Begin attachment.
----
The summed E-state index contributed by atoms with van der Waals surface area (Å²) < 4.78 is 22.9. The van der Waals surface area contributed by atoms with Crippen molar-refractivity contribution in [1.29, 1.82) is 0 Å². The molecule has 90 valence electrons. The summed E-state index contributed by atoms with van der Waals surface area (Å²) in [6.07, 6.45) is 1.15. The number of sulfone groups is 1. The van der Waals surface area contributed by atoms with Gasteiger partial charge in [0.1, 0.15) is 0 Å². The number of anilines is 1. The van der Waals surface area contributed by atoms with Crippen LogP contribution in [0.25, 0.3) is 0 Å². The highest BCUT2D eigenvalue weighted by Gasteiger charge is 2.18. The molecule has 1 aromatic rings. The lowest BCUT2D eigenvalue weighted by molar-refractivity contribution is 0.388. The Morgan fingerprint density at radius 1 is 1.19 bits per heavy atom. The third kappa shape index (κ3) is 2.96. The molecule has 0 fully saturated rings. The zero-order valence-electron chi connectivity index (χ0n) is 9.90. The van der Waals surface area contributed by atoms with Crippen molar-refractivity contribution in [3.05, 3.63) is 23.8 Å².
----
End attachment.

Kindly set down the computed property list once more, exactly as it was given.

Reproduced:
The summed E-state index contributed by atoms with van der Waals surface area (Å²) < 4.78 is 22.9. The van der Waals surface area contributed by atoms with Crippen molar-refractivity contribution in [1.29, 1.82) is 0 Å². The molecule has 90 valence electrons. The summed E-state index contributed by atoms with van der Waals surface area (Å²) in [6.07, 6.45) is 1.15. The number of sulfone groups is 1. The van der Waals surface area contributed by atoms with Gasteiger partial charge in [0.1, 0.15) is 0 Å². The number of anilines is 1. The van der Waals surface area contributed by atoms with Crippen LogP contribution in [0.25, 0.3) is 0 Å². The highest BCUT2D eigenvalue weighted by Gasteiger charge is 2.18. The molecule has 1 aromatic rings. The lowest BCUT2D eigenvalue weighted by molar-refractivity contribution is 0.388. The Morgan fingerprint density at radius 1 is 1.19 bits per heavy atom. The third kappa shape index (κ3) is 2.96. The molecule has 0 fully saturated rings. The zero-order valence-electron chi connectivity index (χ0n) is 9.90. The van der Waals surface area contributed by atoms with Crippen molar-refractivity contribution in [3.05, 3.63) is 23.8 Å².